“So then, putting away falsehood, let all of us speak the truth to our neighbors, for we are members of one another. Be angry but do not sin; do not let the sun go down on your anger, and do not make room for the devil. Thieves must give up stealing; rather let them labor and work honestly with their own hands, so as to have something to share with the needy. Let no evil talk come out of your mouths, but only what is useful for building up, as there is need, so that your words may give grace to those who hear. And do not grieve the Holy Spirit of God, with which you were marked with a seal for the day of redemption. Put away from you all bitterness and wrath and anger and wrangling and slander, together with all malice, and be kind to one another, tenderhearted, forgiving one another, as God in Christ has forgiven you. Therefore be imitators of God, as beloved children, and live in love, as Christ loved us and gave himself up for us, a fragrant offering and sacrifice to God.”
The writer of Ephesians is describing what the new life in Christ looked like for the church. It wasn't business as usual. There was something that set them apart from the way people related to one another in the world around them. They were called to live in love, to love as Christ loved.
It wasn’t a call to be obedient to a new set of commandments; it was about a responsibility they had for building up the Body of Christ. So that, as they considered the way they treated one another, the question to ask became: “Is this building up the Body of Christ?” If behavior wasn’t building up the body of Christ, it had no place in the community.
It’s still a good question to ask. But I’d like to take it a step further. The way we treat one another in Christian community isn’t just something that sets us apart from the rest of the world and it’s not just for the sake of building up the Body. It also prepares us to engage with people outside the Body of Christ for the sake of transforming the world around us.
Back when I was a serious musician, I used to practice my flute for hours and hours. And I developed a habit that was something like a little temper tantrum whenever I messed up. I would be playing along, I’d make a mistake, and I’d stop and just play a bunch of notes in gibberish as a way to release my frustration. It was like a piano player who is playing along, makes a mistake and stops what they’re playing to bang on the piano in frustration. I did it a lot when I practiced.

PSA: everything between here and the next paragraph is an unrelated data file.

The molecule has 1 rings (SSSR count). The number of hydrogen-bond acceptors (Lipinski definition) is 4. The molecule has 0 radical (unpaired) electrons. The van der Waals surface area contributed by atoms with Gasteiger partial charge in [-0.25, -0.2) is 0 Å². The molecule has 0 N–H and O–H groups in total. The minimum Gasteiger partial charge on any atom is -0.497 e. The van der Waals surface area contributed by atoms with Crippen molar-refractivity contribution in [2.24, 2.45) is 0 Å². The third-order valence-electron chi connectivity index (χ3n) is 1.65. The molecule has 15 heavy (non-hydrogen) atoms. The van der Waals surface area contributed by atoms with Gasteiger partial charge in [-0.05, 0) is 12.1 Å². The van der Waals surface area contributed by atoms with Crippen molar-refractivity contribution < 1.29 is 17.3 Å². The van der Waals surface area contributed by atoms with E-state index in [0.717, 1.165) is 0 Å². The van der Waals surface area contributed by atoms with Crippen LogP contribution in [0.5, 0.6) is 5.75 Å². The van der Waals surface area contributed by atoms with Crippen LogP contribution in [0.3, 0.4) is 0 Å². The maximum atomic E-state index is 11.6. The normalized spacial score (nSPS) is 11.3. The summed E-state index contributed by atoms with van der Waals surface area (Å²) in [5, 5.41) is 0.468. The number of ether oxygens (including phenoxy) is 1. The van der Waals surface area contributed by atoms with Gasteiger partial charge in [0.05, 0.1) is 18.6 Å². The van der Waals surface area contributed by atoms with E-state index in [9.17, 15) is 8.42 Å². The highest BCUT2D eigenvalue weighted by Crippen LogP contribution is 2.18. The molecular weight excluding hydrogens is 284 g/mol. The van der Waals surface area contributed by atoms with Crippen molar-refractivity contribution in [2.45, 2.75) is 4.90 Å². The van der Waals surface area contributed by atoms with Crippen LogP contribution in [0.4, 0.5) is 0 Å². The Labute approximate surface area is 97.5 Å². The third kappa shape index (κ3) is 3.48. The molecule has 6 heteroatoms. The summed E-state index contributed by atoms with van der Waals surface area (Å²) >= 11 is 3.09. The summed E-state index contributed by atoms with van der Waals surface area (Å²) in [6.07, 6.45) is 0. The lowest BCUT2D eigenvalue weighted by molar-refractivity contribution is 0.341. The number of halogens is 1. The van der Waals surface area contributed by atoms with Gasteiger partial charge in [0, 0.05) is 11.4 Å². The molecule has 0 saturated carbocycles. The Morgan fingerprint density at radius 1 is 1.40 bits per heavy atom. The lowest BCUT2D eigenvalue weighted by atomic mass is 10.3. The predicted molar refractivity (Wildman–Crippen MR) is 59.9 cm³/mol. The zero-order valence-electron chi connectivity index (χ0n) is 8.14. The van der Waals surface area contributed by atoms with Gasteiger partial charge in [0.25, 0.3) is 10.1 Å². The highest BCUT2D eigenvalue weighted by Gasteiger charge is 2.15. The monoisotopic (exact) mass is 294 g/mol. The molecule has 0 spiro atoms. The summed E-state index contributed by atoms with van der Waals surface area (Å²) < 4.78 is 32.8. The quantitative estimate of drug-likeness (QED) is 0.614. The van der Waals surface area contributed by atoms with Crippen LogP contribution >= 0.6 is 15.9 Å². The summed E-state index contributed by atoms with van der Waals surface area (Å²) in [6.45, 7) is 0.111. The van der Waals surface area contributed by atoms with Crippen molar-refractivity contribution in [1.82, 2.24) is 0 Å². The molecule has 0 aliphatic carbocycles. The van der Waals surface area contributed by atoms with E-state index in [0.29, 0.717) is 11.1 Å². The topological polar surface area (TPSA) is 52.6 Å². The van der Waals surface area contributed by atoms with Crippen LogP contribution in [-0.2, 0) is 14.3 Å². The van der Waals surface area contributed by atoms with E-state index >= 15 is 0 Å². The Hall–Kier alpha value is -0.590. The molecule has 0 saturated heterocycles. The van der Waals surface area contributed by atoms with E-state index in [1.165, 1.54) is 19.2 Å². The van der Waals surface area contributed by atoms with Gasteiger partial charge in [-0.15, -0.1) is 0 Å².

When I was in high school, I played piccolo with a local symphony orchestra that had all the professional musicians and music teachers in it. It was a big deal to be doing this as a high school student. Well, we played one piece that had two piccolo solos that were runs that went soaring into the stratosphere. At the concert, I got the first one, no problem. When it came time for the second one, I was going up the run, missed a note, and lost my way. And do you know what I did? I went into my musical gibberish. It was just awful and probably the most embarrassing moment of my life. Why did I do that? Well, it’s what I had been practicing for years, and when I was in a moment of panic, that’s where I went without thinking. It was my default setting.
Loving the way it’s described in this passage from Ephesians isn’t something that comes naturally for us. We have to practice it. If we think we understand it and can do it when it’s important, but haven’t practiced it, when the time comes, we’ll do what we’ve practiced.
In our life together, it isn’t only important to practice love so that we can build up the body of Christ, it’s also important to practice love with one another so that when we’re away from our faith community, and we’re stressed and irritated and ready to lash out, and we automatically go to our default setting… that default setting is the one we’ve practiced over and over again with one another. Love.